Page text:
Graduate school allows you to examine a particular field in a focused way. Some masters degrees are designed to lead to a doctoral degree while others are the “terminal” degree for a profession (e.g., MBA, Master of Library Science). Completing a masters usually takes 2-3 years for full-time students. Doctoral degrees usually entail the contribution of new knowledge to a field and a written dissertation; it usually takes 5-7 years to complete.
Clarify why you want to pursue graduate school. Some people don’t know what area to focus on, or they feel pressured to attend grad school now. Others want a higher salary and don’t see any options other than grad school. Others aren’t ready to enter the work world. Make an appointment with a career counselor if any of these scenarios fit you.
It’s important to assess whether you’re ready for it. Ask yourself: Have you counted the costs in terms of time, energy and money? How will you cover living expenses? Can you stay interested in a narrow range of topics for 2-7 years? Do you need a break from school? Are you ready to sacrifice work experience for school?
Contact us for more information or to arrange an appointment with a career counselor.
Consult the following resources, visit school web sites, read catalogs, and attend our graduate school fairs and workshops.
Program Decision Criteria
- Faculty – degrees/credentials, research specialties, student/faculty ratio
- Program Quality – measured by different factors but may differ from your priorities
- Price – opportunities for fellowships, assistantships, scholarships, other aid
- Admission Requirements – GPA, exam scores, undergrad coursework, experience
- Course Offerings – desired courses frequently offered?
- Employment – where graduates of the program are working; how much they earn
- Facilities – quality of libraries, computer labs, research facilities, etc.
- Location – will it help you meet personal or professional goals?
- Student Life – diversity of students, student organizations, housing, support services
Typical Application Materials
- Application Form
- Application Fee
- Official Transcripts from all institutions attended
- Entrance Exam Scores
- Statement of Purpose
- Letters of Recommendation
Statement of Purpose
Also called a “personal statement” or “letter of intent.” Some schools require statements with specific information about an applicant’s target area of study, while others are open to a wide range of content. The overall purpose is to persuade the admissions committee that you should be chosen.
- Your purpose of graduate study
- Target area of specialization
- Future use of your graduate study, including career goals
- Your unique preparation and propensity for success in target field
- Any conditions in your records, scores, or background explained in a positive manner
- Why this school and program has special appeal to you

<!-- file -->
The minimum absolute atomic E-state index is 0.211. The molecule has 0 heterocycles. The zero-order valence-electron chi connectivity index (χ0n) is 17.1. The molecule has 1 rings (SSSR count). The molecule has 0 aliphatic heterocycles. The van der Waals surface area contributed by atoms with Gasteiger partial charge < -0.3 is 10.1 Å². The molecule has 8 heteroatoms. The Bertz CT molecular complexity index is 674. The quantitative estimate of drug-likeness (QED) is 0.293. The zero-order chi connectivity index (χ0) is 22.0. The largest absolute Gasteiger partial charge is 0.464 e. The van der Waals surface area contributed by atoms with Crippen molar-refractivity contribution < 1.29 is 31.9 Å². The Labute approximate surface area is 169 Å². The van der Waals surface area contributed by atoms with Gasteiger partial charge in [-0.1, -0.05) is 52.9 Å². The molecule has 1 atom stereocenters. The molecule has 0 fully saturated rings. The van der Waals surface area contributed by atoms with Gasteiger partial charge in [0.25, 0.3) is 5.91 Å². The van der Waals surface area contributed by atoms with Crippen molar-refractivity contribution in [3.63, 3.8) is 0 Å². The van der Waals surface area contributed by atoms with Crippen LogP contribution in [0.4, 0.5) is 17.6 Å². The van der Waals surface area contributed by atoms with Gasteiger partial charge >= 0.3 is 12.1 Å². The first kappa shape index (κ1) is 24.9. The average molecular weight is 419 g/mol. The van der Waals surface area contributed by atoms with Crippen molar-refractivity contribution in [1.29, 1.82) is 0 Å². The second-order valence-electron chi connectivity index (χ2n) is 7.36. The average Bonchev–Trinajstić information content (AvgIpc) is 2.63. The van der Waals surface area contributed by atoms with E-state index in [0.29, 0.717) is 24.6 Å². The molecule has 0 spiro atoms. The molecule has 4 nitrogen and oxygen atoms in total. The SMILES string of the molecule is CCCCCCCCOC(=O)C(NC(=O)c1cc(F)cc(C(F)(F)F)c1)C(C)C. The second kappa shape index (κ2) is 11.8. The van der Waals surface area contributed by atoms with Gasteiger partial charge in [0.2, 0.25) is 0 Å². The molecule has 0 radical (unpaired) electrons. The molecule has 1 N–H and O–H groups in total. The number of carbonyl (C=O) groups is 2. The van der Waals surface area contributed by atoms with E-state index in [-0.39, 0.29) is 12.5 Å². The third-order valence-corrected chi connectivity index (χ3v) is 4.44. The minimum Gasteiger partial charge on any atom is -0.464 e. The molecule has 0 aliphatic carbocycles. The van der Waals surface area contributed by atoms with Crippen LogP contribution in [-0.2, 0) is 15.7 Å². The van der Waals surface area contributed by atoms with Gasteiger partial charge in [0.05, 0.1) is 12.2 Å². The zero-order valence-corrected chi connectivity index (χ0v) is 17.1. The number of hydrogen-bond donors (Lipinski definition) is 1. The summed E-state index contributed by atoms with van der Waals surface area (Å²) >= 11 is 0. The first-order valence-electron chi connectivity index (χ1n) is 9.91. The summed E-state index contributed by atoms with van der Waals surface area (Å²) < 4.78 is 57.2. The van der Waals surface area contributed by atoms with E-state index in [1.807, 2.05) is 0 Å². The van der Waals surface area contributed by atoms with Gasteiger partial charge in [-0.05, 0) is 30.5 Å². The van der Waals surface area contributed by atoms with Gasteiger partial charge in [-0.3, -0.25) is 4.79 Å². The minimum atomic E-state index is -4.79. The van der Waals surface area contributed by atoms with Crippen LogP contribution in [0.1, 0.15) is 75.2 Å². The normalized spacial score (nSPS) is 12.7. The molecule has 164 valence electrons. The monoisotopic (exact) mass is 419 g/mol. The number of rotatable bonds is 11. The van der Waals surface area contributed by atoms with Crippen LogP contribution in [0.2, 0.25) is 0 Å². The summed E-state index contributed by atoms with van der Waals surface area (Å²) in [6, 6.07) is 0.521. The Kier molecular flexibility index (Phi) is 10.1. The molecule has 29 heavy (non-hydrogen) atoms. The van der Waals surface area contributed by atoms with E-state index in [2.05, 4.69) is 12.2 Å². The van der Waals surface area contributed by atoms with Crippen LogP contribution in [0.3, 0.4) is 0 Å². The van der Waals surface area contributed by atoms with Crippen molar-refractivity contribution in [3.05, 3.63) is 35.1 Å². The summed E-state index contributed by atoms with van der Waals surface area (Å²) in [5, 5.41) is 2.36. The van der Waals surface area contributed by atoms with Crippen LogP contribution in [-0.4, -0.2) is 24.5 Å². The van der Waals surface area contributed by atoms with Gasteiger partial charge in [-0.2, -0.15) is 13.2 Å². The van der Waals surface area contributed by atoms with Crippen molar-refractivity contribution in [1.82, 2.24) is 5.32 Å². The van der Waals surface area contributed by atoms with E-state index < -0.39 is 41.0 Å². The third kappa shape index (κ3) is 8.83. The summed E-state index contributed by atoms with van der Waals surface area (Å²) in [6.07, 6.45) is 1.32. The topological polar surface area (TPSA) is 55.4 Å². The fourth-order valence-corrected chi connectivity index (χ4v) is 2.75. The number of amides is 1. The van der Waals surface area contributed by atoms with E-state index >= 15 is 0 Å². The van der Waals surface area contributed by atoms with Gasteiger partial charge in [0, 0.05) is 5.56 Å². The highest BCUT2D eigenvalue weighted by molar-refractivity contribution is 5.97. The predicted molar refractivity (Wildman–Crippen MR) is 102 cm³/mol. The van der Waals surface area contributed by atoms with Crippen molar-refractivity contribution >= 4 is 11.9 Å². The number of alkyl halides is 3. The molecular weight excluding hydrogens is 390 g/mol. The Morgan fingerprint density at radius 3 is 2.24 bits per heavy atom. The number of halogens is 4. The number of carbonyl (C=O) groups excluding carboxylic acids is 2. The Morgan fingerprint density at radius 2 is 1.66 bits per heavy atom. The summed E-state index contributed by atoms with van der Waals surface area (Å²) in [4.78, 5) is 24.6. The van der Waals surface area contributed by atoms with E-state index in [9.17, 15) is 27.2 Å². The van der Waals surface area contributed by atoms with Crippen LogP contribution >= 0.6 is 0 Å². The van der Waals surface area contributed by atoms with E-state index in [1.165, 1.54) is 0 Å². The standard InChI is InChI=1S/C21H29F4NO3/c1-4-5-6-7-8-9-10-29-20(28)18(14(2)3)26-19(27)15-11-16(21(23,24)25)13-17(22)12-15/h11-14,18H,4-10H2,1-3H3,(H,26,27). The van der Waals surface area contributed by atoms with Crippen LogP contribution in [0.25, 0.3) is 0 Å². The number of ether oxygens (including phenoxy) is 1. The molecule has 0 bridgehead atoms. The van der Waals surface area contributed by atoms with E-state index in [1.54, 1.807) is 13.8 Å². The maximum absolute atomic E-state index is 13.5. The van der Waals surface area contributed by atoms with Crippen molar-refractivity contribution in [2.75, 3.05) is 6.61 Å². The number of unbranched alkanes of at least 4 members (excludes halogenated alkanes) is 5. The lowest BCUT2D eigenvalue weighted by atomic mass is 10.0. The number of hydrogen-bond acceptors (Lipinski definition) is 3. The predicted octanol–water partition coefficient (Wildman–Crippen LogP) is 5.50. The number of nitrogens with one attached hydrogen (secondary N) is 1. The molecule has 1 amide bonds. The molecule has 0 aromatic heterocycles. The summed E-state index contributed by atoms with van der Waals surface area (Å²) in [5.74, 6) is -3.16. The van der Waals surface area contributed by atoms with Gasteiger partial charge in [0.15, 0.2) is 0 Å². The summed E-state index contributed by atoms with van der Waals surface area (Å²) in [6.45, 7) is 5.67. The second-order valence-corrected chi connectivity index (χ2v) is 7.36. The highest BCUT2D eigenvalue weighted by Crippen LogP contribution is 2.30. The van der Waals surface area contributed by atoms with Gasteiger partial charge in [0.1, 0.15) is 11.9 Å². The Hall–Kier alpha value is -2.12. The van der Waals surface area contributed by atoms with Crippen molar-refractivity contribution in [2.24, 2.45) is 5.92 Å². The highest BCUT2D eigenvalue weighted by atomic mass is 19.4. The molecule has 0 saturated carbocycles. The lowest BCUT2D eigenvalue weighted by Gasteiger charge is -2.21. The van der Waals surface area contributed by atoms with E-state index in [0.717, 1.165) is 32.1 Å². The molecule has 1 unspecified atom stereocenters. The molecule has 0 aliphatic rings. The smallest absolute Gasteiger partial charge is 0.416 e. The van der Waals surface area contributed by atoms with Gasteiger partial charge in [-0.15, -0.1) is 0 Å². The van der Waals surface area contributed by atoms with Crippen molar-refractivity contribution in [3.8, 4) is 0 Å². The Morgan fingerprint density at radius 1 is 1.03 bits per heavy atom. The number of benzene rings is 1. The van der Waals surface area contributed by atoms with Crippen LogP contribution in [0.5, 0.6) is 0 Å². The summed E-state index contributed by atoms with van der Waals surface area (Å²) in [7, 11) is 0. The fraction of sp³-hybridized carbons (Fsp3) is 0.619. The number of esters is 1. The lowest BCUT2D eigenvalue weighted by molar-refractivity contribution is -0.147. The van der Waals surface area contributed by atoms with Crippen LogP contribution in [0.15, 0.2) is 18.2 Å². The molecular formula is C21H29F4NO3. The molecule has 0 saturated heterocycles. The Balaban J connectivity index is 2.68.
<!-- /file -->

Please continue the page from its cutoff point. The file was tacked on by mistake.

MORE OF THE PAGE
- Write in frank, concise language (non-academic) about your background
- Explain what you’ve learned about yourself, target field, and goals based on your life
- Be specific, and get to the point early to catch reader’s attention
- Keep length to 2 pages or less
- Don’t give a laundry list of achievements
- Don’t write statements that are self-evident to readers (e.g. writing skills are important)
Words to Avoid: significant, interesting, challenging, satisfying, satisfaction, appreciate, invaluable, exciting, excited, enjoyable, enjoy, feel good, appealing, I like it, it’s important, I can contribute, meant a lot to me, stimulating, incredible, gratifying, fascinating, meaningful, helping people, remarkable, rewarding, useful, valuable, helpful.
For more guidance on Statement of Purpose, visit www.statementofpurpose.com or read some sample statements.
Recommendation letters are important in the application process and could be a deciding factor in getting accepted into your program of choice. 3 letters are often required from such people as (a) someone who knows you well, (b) a professor, or (c) a previous supervisor. Give 2 months advance notice when requesting letters.
Most graduate and professional schools, but not all, require entrance exams. The Graduate Record Exam (GRE) General and Subject tests are required by many academic programs (Master and Doctoral degrees). MBA programs usually require the Graduate Management Admission Test (GMAT). Other tests are required in other fields such as the LSAT for law school, the MCAT for medical school, the DAT for dentistry school, the OAT for optometry school, and the TOEFL English proficiency test for international students. Grades and entrance exams are often weighed heavily in the admissions process.
A fellowship is a grant used to fund graduate study in certain fields. Use the arrow keys to scroll through the calendar to find fellowships: